Estate planning isn't just about legal issues—there are practical ones as well. After you die, many of the tasks and decisions your loved ones will have to handle aren't covered by basic estate planning documents. You can save your family much headache by making your wishes known on such issues as:
In addition, your loved ones may not know:
Most of us carry this information around in our heads and never discuss it with our family members in a comprehensive way. Our loved ones must do their best to sort it all out later. The good news is, you can make their jobs easier with a little advance planning.
Making things easier for your family is not difficult, but it may be time-consuming. It's best to break the task into manageable sections and take it one step at a time.
To avoid confusion and delays, it's important to let your executor or successor trustee know where your estate planning documents are. There isn't one universal answer to the question of how to organize your estate planning documents, but in general, keep wills, trust documents, powers of attorney, and other estate planning documents in the same place.
You might consider keeping everything in a fireproof metal box, file cabinet, or home safe, or you might keep them with your lawyer. Learn the pros and cons of these locations. Then be sure to tell those closest to you where your estate planning documents are. Your careful work won't help them unless they know where to find important papers when the time comes.
If you don't yet have a will or trust, see Nolo's Wills,Trusts & Probate Center to learn more. You can also use a reputable service like Nolo's Quicken WillMaker & Trust to make your own will or trust.
Costly or painful losses can result from a failure to organize your affairs. Stocks, bonds, bank accounts, real estate, and insurance policy benefits may go unclaimed and be turned over to the state government. This happens surprisingly often. Each year, millions of dollars go into state treasuries because the rightful property owners couldn't be found. So be sure to leave behind not only a list of your assets and property, but also explanations of where the assets, money, or items are, and how to access them.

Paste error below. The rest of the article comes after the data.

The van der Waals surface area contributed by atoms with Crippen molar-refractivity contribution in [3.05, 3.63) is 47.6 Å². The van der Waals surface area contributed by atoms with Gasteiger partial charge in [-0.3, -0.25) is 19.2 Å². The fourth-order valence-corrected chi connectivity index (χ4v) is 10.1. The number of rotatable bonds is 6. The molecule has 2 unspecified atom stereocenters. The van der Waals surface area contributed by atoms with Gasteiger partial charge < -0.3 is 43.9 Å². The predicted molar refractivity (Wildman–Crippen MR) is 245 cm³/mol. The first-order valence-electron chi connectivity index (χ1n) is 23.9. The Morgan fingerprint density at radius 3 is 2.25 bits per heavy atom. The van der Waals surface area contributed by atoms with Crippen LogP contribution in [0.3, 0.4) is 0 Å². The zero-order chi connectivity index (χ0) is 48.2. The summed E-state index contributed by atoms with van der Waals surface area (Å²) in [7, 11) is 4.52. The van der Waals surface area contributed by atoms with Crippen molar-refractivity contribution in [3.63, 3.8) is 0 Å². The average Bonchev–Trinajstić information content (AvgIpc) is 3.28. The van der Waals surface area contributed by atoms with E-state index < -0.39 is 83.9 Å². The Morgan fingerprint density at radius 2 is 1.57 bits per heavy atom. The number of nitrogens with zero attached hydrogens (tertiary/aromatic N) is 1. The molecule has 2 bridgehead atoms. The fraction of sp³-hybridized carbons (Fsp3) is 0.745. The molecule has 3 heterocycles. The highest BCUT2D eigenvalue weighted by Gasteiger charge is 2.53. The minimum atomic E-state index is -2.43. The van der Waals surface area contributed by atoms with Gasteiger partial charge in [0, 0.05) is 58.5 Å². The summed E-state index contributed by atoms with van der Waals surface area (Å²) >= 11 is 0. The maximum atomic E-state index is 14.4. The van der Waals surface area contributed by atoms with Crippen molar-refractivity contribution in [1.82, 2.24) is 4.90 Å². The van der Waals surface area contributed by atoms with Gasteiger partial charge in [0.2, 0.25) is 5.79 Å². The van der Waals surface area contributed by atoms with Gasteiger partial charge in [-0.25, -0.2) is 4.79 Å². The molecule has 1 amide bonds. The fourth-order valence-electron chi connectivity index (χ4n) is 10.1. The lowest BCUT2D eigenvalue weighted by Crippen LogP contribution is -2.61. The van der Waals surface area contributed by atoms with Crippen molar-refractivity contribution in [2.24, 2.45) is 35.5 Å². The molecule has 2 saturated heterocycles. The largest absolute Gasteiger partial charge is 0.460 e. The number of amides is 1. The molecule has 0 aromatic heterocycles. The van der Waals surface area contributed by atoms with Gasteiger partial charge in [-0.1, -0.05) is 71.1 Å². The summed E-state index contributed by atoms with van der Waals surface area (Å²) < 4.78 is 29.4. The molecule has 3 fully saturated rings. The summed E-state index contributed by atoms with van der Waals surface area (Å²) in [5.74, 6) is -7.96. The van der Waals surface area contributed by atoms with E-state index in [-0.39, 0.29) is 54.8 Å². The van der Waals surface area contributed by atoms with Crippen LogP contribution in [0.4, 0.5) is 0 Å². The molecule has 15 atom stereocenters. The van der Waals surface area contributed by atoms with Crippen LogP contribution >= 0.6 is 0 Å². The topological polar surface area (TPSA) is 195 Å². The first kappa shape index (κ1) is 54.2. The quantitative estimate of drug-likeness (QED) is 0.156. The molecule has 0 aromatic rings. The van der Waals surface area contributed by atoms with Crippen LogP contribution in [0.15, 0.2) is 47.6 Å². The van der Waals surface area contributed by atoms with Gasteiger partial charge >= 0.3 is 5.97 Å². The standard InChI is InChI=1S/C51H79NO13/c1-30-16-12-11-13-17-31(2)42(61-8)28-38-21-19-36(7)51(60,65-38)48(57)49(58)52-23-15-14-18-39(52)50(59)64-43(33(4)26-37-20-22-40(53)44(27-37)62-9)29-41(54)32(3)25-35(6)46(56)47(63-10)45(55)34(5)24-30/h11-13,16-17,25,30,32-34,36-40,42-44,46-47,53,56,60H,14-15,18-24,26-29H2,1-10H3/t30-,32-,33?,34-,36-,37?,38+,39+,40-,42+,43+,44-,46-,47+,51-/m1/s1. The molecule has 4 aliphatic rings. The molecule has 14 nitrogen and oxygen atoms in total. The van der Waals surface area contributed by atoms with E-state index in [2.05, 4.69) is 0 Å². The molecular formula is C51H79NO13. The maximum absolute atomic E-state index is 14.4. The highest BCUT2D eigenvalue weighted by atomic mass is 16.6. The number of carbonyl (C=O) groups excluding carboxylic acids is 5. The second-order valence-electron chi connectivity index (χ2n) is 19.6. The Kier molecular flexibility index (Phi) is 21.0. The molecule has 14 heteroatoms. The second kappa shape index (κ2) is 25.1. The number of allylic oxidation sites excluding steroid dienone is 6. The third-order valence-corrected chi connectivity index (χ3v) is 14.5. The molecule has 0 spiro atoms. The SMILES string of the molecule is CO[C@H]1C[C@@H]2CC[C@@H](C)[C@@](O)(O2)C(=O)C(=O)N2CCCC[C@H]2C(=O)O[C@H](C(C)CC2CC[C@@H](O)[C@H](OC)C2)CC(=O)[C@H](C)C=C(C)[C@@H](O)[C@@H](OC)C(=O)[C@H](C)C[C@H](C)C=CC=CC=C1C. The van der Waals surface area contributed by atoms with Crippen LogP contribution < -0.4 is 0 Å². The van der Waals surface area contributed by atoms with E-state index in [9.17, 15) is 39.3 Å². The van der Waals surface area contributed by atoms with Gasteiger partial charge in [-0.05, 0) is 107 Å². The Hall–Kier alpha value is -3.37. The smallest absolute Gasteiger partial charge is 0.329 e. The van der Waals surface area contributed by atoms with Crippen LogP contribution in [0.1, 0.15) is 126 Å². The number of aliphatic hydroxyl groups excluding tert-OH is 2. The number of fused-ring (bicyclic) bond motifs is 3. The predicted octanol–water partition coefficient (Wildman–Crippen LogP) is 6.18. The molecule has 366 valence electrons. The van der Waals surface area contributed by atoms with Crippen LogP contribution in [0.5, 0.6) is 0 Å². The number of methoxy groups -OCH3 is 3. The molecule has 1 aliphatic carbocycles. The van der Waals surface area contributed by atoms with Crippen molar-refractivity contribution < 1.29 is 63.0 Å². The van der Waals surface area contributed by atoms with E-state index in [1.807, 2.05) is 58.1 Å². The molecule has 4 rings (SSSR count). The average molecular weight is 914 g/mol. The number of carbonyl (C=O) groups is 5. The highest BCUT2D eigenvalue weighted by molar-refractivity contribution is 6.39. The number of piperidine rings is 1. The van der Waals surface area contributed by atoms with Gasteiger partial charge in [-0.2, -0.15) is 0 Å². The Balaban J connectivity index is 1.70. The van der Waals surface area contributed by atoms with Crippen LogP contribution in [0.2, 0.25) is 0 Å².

Fortunately, losses like these can be avoided with a little bit of planning, sorting, and organizing. First, ask yourself what assets you own. For example:
Next, ask yourself what your loved ones need to know or have. Do they know the specific banks where you have accounts? If you own real estate, a copy of the deed might be useful. Do they know where the safe deposit box is and how to access it?
For online accounts, having a way to communicate your passwords can be important. (For more guidance, see Help Your Executor: Secured Places and Passwords.)
Does your family know your preferences for your funeral arrangements? You can help your loved ones by making a funeral plan, which can include what kind of memorial service you want, your wishes for final arrangements, and more. See Planning Your Funeral or Memorial Service for more details.
There's no set way to organize all of this information. You can compile it in any way way that you think will help your family handle your affairs after your death. Even some scribbled notes left in an accessible location are better than nothing. However, if you have the time and energy for it, consider a more thorough approach.
To organize your wishes, plans, and important personal information, you can turn to self-help products, available from Nolo or other publishers. One book, Get It Together: Organize Your Records So Your Family Won't Have To, by Melanie Cullen (Nolo), offers a comprehensive planner that prompts you to describe the types of information listed above, and more. However you choose to organize your affairs, what's most important is that you create a clear, easily accessible system that will light the way for your family and friends.